to emphasize that women with RVC have significant emotional
distress because this condition significantly interferes with having
normal interpersonal relationships.
Human seminal plasma hypersensitivity (SPH) can manifest as
localized vaginal and/or systemic anaphylactic reactions.3537
Women with systemic SPH experience diffuse urticaria and facial,
tongue, lip, and throat angioedema with and without stridor,
wheezing, diarrhea, and in the most extreme situations vascular
collapse, whereas women with localized SPH experience immediate postcoital vulvovaginal burning and pain that persists for hours,
days, or weeks.26,37 The prevalence of SPH is unknown in the general population, and death from this disorder has not been reported. A questionnaire study of women with suspected SPH revealed 88 of 1,073 respondents (8%) had symptoms consistent with
probable SPH.26, 37 Extrapolation of this figure to the US population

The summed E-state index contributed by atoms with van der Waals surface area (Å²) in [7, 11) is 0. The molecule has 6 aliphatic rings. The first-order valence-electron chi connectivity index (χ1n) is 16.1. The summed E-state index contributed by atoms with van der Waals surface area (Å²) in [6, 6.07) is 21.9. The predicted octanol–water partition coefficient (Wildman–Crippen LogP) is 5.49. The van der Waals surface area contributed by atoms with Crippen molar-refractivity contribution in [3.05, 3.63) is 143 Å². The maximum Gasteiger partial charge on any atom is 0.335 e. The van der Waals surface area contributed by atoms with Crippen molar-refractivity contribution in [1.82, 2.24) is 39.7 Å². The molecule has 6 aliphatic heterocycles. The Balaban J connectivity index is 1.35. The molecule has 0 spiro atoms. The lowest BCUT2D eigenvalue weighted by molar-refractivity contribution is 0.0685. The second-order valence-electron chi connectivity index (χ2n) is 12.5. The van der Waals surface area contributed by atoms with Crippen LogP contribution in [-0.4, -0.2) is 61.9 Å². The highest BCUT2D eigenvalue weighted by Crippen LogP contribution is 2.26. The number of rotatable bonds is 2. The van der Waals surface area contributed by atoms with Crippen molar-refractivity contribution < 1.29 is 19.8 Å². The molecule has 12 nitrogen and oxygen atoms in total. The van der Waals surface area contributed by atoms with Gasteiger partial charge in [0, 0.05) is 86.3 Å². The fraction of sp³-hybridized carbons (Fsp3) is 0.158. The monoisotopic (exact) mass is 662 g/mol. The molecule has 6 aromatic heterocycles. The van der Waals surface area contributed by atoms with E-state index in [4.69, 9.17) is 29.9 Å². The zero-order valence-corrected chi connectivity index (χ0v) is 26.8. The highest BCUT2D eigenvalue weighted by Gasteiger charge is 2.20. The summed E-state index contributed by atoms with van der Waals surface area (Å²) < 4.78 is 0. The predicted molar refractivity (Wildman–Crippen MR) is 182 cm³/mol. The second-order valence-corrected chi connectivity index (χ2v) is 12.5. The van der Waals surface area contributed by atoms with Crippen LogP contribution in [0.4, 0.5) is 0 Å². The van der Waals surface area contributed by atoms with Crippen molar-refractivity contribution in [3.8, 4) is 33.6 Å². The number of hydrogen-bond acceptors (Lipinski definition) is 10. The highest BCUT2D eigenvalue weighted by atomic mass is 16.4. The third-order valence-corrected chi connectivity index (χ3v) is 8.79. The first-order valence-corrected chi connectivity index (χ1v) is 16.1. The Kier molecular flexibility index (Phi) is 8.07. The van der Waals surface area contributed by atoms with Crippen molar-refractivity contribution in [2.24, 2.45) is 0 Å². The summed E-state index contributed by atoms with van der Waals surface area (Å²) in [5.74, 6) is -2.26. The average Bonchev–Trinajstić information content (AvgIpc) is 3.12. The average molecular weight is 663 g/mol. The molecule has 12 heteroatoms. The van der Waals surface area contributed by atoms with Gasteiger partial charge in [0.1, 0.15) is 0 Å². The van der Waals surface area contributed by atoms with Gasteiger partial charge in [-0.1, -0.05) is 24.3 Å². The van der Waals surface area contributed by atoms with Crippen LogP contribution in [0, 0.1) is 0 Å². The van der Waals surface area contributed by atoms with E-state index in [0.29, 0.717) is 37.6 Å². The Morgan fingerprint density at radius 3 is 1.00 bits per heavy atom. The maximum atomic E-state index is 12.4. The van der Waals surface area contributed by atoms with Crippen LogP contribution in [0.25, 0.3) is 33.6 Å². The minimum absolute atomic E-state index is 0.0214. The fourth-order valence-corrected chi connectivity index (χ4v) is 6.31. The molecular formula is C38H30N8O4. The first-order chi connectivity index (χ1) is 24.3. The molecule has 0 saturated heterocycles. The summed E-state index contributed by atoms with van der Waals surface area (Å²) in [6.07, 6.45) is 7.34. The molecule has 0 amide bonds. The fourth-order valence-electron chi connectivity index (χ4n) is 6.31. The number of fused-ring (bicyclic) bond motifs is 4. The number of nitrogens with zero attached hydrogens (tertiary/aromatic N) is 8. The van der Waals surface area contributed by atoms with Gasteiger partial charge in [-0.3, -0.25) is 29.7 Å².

suggests approximately 20 to 40,000 women could have this condition.37 Avoidance of semen is effective but not acceptable to
women desiring a normal sexual relationship and/or who want to
conceive naturally.26,37 Untreated SPH often results in significant
emotional strain on interpersonal relationships.26,37
The onset of SPH is between 20 and 30 years of age.3739 Localized SPH reactions appear more commonly but are often associated
with systemic symptoms.39 Neither atopy nor promiscuity is a risk
factor for SPH.37,39 Interestingly, onset of symptoms occurs after
first intercourse in approximately 30% to 40% of cases.37,39 Symptoms begin within seconds to minutes after seminal fluid contact
and can last several hours.37,39 A sentinel feature of SPH is that
condoms donned before coitus prevents symptoms.37,39 Desensitization to relevant seminal plasma proteins is effective for systemic
and localized SPH.35,36 Because of the potential inhibitory effect by
high-molecular proteins on lymphocyte cell-mediated responses,
gel column fractionation is recommended to remove these proteins
before treatment.40

394

J.A. Bernstein / Ann Allergy Asthma Immunol 108 (2012) 390395

PSA, a 31-kDa glycoprotein, is believed to be the major allergen


causing SPH, but other allergens might be involved.26,41 43 Dog PSA
has significant cross-reactivity with human PSA.41 Therefore,